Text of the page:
Microbiota, breastfeeding and early puberty
Maternal high-fat diet during lactation disrupts the intestinal microbiota of young mice, increases the likelihood of early puberty in young females and generates insulin insensitivity. The sharing of microbiota, through cohabitation with the offspring of mothers fed on a regular diet, reverses this trend.
About this article
Each year, early puberty affects 20 out of every 10,000 girls worldwide, with childhood obesity increasing the risk of occurrence. Since 2010, greater attention has been paid to the effects of the intestinal microbiota on energy homeostasis and obesity. Although many factors may influence the gut microbiota (use of antibiotics, etc.), breastfeeding seems to play a primary role in its development. Researchers have therefore manipulated the diet of lactating female mice in order to assess the influence of diet on the risk of obesity and early puberty among their offspring. For three weeks from the birth of their pups, female mice were fed either a normal calorie diet (NCD) containing 12% fat or a high-fat diet (HFD) containing 60% fat. 21 days after birth, all the young mice were weaned, fed a normal calorie diet and randomly placed in cages alongside four young mice from NCD mothers, four young mice from HFD mothers or two young mice from NCD mothers and two young mice from HFD mothers. The goal was to measure the impact of this cohabitation and assess whether it reversed any effects of a maternal high-fat diet upon offspring.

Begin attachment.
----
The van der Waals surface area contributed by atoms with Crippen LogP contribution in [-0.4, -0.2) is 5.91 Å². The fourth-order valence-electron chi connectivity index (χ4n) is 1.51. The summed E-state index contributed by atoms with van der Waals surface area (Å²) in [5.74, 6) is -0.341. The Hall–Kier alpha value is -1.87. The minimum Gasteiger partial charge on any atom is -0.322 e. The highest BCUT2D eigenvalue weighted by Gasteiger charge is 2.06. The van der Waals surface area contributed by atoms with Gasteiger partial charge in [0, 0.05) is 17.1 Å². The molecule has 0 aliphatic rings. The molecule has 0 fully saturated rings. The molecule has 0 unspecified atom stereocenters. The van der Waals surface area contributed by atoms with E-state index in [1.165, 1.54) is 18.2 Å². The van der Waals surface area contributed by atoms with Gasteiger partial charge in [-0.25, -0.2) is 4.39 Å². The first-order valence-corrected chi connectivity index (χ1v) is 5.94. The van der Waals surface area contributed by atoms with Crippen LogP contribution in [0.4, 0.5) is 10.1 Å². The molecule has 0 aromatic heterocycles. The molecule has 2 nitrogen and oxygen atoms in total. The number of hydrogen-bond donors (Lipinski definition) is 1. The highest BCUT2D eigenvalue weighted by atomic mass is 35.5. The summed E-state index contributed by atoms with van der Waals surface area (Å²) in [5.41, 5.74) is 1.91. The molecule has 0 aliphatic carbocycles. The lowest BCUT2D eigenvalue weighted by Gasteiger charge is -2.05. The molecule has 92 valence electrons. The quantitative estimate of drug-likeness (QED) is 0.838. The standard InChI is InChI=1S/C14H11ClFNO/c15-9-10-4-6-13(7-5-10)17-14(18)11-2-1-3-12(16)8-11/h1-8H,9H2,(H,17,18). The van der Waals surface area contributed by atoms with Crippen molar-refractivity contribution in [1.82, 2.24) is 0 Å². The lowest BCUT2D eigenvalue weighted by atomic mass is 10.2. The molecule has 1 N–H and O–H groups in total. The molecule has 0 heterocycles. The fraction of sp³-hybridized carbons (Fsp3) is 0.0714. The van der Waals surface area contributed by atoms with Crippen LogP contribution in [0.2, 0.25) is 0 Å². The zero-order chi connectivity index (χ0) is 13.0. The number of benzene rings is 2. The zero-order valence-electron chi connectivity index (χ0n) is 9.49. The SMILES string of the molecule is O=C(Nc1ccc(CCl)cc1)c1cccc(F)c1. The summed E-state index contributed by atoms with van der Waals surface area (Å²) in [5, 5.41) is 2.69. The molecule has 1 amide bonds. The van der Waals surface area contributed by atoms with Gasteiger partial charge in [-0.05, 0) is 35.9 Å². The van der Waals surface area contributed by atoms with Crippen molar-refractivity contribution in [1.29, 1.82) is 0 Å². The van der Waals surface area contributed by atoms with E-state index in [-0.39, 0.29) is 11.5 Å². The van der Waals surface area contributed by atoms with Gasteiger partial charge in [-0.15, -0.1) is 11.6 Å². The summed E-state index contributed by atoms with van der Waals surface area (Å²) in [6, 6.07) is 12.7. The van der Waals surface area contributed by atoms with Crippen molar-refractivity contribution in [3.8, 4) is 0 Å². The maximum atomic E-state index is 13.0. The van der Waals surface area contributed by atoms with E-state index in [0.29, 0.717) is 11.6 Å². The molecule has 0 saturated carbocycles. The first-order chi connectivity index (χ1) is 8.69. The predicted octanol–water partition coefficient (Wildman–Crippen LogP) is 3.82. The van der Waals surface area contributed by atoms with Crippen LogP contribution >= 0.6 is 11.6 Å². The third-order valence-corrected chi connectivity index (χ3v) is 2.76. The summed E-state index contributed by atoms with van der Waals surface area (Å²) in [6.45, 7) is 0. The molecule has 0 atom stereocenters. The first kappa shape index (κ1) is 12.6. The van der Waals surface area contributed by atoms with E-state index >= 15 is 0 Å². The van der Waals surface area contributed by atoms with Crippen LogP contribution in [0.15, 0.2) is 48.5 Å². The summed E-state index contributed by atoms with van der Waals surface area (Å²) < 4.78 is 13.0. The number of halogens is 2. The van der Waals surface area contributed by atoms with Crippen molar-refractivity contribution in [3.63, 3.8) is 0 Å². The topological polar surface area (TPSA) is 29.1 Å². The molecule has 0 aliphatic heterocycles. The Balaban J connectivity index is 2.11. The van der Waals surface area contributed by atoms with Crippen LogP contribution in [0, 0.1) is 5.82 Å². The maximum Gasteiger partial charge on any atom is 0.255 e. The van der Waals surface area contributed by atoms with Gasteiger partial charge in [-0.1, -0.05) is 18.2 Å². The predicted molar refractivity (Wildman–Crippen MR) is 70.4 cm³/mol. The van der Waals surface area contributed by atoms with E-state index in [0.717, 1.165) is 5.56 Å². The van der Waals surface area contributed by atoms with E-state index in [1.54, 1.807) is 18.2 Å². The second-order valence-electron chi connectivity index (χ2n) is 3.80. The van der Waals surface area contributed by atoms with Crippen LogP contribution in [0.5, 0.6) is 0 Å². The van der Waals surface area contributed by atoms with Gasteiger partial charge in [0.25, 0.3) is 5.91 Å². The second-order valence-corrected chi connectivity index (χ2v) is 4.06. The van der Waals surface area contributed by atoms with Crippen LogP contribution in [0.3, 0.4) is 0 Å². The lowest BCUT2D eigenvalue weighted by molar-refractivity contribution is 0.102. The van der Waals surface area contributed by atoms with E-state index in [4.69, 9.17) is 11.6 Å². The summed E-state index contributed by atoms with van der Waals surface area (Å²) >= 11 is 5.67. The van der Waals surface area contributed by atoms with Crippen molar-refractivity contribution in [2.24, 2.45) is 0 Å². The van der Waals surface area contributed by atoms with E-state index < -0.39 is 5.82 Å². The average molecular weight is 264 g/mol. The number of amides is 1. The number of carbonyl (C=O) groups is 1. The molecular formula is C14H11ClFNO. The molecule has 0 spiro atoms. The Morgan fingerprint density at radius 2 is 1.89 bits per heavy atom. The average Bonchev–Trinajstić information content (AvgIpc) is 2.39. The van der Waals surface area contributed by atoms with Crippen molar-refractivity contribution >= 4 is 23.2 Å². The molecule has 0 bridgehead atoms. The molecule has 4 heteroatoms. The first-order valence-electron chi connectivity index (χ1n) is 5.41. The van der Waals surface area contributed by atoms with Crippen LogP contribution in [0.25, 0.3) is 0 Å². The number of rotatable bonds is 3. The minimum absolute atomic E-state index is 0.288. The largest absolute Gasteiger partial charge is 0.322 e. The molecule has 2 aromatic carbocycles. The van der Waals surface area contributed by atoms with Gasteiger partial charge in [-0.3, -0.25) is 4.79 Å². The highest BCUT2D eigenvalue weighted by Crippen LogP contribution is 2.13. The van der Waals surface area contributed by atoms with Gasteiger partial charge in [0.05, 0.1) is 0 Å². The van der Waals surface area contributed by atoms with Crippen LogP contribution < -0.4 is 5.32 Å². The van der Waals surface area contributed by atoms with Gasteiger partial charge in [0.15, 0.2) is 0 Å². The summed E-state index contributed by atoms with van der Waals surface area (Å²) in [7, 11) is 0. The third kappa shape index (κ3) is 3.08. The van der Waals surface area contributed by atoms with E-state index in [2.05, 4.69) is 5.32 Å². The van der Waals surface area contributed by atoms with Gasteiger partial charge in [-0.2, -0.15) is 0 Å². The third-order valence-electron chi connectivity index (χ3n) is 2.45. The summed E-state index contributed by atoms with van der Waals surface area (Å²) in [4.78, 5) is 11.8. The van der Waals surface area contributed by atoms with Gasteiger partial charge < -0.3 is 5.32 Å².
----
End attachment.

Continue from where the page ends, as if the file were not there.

Impact of maternal diet during breastfeeding
A high-fat diet for mothers during lactation influenced the development of their offspring’s microbiota. For example, there was an increase in the proportion of Streptococcaceae and Peptostreptococcaceae in the intestinal microbiota of the young mice. In addition, the offspring of HFD mothers had microbiota with significantly less richness. A maternal high-fat diet also resulted in childhood obesity, early puberty, irregular menstrual cycles and signs of impaired glucose metabolism in female offspring. However, early puberty was not observed in young males.
Effects of sharing microbiota
Since mice are coprophagous animals, they share their microbiota via the fecal-oral route. Following cohabitation with the offspring of NCD mothers, the offspring of HFD mothers saw the abundance of their microbiota increase, reversing the effects of the maternal high-fat diet. This also protected females against early puberty and insensitivity to insulin. However, no protective effect was observed on the weight or body fat of HFD offspring.
A new therapeutic approach for metabolic disorders?
According to the authors, breastfeeding plays a critical role in the development of a normal metabolic and reproductive function among offspring. Insulin resistance associated with a microbiota dysbiosis increases the likelihood of early puberty where this results from a high-fat maternal diet during breastfeeding. Consequently, microbiota may represent a new therapeutic target in the treatment of metabolic and reproductive disorders.